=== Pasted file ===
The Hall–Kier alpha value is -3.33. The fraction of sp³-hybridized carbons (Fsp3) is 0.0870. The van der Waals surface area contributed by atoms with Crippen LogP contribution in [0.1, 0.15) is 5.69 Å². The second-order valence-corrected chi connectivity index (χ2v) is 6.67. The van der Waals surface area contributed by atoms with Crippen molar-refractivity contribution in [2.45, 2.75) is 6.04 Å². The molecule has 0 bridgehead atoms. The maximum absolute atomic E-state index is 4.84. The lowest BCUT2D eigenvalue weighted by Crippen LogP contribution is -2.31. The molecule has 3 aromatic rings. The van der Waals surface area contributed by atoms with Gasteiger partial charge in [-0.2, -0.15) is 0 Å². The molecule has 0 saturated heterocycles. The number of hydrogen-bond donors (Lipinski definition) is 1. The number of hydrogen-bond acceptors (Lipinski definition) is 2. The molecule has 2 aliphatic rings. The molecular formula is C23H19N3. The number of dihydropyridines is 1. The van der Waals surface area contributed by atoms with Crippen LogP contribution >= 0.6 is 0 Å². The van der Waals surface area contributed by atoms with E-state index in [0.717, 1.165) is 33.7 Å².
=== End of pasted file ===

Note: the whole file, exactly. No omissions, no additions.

The Hall–Kier alpha value is -3.33. The fraction of sp³-hybridized carbons (Fsp3) is 0.0870. The van der Waals surface area contributed by atoms with Crippen LogP contribution in [0.1, 0.15) is 5.69 Å². The second-order valence-corrected chi connectivity index (χ2v) is 6.67. The van der Waals surface area contributed by atoms with Crippen molar-refractivity contribution in [2.45, 2.75) is 6.04 Å². The molecule has 0 bridgehead atoms. The maximum absolute atomic E-state index is 4.84. The lowest BCUT2D eigenvalue weighted by Crippen LogP contribution is -2.31. The molecule has 3 aromatic rings. The van der Waals surface area contributed by atoms with Gasteiger partial charge in [-0.2, -0.15) is 0 Å². The molecule has 0 saturated heterocycles. The number of hydrogen-bond donors (Lipinski definition) is 1. The number of hydrogen-bond acceptors (Lipinski definition) is 2. The molecule has 2 aliphatic rings. The molecular formula is C23H19N3. The number of dihydropyridines is 1. The van der Waals surface area contributed by atoms with Crippen LogP contribution >= 0.6 is 0 Å². The van der Waals surface area contributed by atoms with E-state index in [0.717, 1.165) is 33.7 Å².